Beer is essentially an agricultural product. The barley malt and hops come from cultivated crops, and brewers often feed their spent grains to local farmers. But until now, we haven’t heard of a huge working livestock ranch with its own brewery. Ruby Mountain Brewing Company, founded in 1994 south of Wells, Nevada, on US 93, is just such a spot. There, ranchers Steve and Maggie Safford raise Black Angus cattle and grow hay when they’re not brewing up award-winning amber, pale, and darker ales including the delicious Bristlecone Brown Porter.
San Juan Capistrano-based writer (and self-described “road-tripping, beer-sniffing madman”) Lazelle Jones just paid a visit to the 1,500-acre ranch and tipped us off to this diamond in the rough. “South of Wells you can walk in pioneer wagon tracks along what’s known as the Hastings Cutoff,” writes Jones. “Cut into the earth by settlers, including the Donner Party, this deviation from the California Trail took pioneers south of the Great Salt Lake and Nevada’s Ruby Mountains,” Jones explains. The cutoff was touted as a shortcut, potentially saving hundreds of miles on the journey to California. (Modern tourists should work this in while heading from Reno to Salt Lake City or vice versa). If the brewery had been there in wagon train days, of course, we doubt settlers would have made it on to the Golden State, much less resorted to such famously drastic dietary measures.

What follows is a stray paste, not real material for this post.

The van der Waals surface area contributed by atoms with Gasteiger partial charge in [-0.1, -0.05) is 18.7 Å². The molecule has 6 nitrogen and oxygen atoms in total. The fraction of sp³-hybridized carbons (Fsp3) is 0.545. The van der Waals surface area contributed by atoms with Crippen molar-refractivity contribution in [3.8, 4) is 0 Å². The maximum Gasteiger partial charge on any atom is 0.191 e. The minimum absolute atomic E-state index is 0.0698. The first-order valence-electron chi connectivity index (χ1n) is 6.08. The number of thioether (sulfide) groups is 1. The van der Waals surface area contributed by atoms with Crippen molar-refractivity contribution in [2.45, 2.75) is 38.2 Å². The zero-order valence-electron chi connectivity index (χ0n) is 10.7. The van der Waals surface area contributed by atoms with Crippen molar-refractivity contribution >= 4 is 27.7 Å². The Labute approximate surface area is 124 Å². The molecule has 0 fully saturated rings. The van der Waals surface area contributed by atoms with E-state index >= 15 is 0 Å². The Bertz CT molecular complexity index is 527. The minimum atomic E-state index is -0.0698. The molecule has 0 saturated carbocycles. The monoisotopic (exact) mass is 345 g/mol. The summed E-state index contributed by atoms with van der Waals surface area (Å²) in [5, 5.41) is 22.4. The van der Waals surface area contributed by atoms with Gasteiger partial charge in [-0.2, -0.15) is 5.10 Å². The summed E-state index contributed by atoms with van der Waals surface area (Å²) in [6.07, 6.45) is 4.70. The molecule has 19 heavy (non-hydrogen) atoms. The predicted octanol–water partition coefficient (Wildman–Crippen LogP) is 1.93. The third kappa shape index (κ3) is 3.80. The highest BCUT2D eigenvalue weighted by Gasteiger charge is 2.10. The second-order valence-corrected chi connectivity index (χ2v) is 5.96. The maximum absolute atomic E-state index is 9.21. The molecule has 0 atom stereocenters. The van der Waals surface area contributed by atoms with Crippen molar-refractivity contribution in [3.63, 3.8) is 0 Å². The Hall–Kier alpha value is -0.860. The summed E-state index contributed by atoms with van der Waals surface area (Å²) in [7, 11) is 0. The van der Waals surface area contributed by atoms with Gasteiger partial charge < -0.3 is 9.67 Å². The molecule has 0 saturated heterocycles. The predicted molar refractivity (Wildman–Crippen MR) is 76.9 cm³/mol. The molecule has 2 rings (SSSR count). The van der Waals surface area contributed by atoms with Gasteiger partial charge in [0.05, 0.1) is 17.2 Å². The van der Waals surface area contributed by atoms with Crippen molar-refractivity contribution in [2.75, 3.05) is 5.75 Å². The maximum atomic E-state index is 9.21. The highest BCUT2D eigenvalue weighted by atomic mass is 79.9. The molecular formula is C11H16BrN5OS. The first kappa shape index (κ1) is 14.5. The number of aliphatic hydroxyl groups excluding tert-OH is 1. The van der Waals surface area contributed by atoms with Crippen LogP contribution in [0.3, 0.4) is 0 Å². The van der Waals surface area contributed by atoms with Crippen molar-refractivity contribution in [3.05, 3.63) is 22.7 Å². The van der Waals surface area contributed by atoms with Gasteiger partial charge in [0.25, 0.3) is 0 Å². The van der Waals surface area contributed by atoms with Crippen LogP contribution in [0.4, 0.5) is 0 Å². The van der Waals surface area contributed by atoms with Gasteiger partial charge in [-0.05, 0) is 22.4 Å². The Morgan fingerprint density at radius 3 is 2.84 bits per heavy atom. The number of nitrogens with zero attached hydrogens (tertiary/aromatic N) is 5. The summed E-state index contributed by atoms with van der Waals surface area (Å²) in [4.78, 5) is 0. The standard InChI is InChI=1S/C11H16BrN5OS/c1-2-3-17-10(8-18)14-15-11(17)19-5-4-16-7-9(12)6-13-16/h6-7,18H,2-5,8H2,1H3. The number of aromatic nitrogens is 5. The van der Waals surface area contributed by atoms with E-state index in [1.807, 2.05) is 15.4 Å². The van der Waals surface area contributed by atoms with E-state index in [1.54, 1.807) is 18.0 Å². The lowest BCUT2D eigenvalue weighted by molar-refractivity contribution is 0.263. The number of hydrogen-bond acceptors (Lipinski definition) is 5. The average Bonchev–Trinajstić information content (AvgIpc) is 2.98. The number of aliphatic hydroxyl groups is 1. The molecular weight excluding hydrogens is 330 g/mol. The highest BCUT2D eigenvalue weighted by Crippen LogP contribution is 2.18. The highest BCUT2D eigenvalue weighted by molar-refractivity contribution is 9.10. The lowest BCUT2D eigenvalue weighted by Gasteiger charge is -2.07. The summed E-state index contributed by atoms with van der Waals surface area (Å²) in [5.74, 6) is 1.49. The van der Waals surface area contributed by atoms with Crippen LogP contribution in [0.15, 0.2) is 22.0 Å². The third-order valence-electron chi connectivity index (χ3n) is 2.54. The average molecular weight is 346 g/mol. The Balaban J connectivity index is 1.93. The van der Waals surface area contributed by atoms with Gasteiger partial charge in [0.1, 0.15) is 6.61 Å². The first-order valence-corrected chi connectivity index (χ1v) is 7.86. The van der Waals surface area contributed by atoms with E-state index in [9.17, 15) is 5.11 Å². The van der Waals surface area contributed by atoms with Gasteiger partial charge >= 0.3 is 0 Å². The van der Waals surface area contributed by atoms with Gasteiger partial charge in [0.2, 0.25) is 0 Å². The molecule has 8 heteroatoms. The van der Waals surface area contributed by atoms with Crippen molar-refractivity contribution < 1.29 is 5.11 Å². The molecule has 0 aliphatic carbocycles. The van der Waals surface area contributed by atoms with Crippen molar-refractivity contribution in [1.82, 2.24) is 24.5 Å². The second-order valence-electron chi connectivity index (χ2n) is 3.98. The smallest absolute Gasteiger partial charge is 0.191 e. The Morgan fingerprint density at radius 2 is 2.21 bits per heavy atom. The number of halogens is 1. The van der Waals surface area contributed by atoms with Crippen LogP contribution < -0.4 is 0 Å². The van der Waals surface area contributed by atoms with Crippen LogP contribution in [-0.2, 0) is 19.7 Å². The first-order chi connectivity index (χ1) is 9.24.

What are your favorite breweries in cowboy country? Tell us below.